The most powerful Seattle documentary to ever be filmed. The title and cover describe it all as seen a young girl stuffing a nickel plated colt 1911 in her jacket as her peer stands patiently without fear. This documentary was started because at the time Seattle, WA was said to be the most livable city in the whole country and land of immense opportunity. Going back in Seattle to 1889 we had the great Seattle fire that can be explained in Seattle’s underground tour to this day describing to tourists the rebirth of the city solely from the money of brothels and Madam Lou’s contributions from her sex shops to rebuild after the fire. As the years progressed so did the crime and poverty alike. Since Seattle was this great place to live some photographers and filmmakers for TIME magazine set out to Seattle to see it for themselves. What they found was far from pleasant. The late 1970’s through the 1980’s of downtown Seattle was rough and unforgiving. Filmmakers spotted a young 14yr old girl-prostitute standing out outside a church/night club known as ” The Monastery ” which was a known gay club infused with sex drugs and music till 4am ran by Charles Freeman. Charles was known for nightclubs in New York city through the 1970’s disco era and even had a hand in starting Neighbors nightclub in Seattle, capital hill WA which came later. Before we digress about Mr. Freeman, Tiny was immediately the center of their filming as she spent her days loitering in Downtown Seattle near Pike’s place market with her surrounding teenager friends as well as other young prostitute girls and pimps. One of the other street kids was Dewayne, a very skinny kid with a Dad in and out of prison for robbery. Dewayne later dies in the film and has the saddest funeral of about 4 people, his father who had special temp release to visit the funeral and some social workers. The filmmakers were very inspired and dedicated another film to him. This was later a film completely based on Dewayne’s life with a slighter softer side played by Edward Furlong called “American Heart” and Jeff Bridges as his father. The street kids were tough, some pan handled, some dumpster dived, prostitution, or even stole from others to survive on the streets. Some of the kids were forced and a handful was out of choice. One of the young girls was Lulu, a lesbian butch chick who protected all the young women in the area. She was tough as nails and though beaten up many times she never backed down for her friends. She later was killed defending a young woman and got stabbed. Even though many of these street kids died Lulu’s funeral was televised and can be found on youtube to this day. Streetwise showed just how rough Seattle streets was at the time and the old vintage Seattle shots are very nostalgic to see how much Seattle has changed even structurally. Much of the area in Seattle that use to be dumpy warehouse districts of old South Lake Union and the divide between DT Seattle and lower Capital hill are now ran by powerhouses like the late Paul Allen, Amazon and huge tech company start ups sprinkled with Starbucks money at every street corner. We still have crime and trouble but this documentary shows the viewers that rough Seattle streets ain’t nothing new out here. There is a few powerful scenes to note such a street fight filmed and one kid says “he is streetwise like a mutherfucker” letting you know what street smarts really means if you live it. The other is Dewayne visiting his Dad in jail and his dad tells him how smart and young he is but if he keeps being a criminal he will wind up in jail just like him. Tiny appears throughout the film as a young girl searching for the better life while her alcoholic mother struggles the addiction and stable living. If you are Streetwise as a mutherfucka, watch this.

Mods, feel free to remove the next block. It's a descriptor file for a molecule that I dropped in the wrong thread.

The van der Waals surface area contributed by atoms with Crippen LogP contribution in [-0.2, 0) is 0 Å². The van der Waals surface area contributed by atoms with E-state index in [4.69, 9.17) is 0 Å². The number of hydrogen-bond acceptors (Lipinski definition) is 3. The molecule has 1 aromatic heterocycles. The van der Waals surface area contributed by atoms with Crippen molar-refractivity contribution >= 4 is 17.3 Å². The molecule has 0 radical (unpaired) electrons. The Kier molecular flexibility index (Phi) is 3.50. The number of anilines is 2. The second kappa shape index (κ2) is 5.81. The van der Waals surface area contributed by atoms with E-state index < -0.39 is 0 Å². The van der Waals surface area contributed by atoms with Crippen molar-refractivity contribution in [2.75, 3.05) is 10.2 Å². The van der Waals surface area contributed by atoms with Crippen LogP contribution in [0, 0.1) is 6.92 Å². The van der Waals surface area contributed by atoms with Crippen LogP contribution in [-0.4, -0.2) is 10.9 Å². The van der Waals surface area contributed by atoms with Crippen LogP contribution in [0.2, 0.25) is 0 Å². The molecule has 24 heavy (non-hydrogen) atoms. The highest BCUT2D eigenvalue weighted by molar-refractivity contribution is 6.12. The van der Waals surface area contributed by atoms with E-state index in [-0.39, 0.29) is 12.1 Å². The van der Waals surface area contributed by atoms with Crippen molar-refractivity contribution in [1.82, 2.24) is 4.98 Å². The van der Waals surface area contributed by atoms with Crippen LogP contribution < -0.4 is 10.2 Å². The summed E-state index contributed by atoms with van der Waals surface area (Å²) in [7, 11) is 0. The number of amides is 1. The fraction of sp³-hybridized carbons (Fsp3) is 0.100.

Published by Skoo-B
Check out my feedback on live music, events, venues and movie reviews that have me feeling like the Siskel and Ebert of fun shit. The soundtrack to my life and which events/shows & movies to look for. Also check out my website: westseattleking.com for more pictures and events of how we do it in West Seattle, WA. View more posts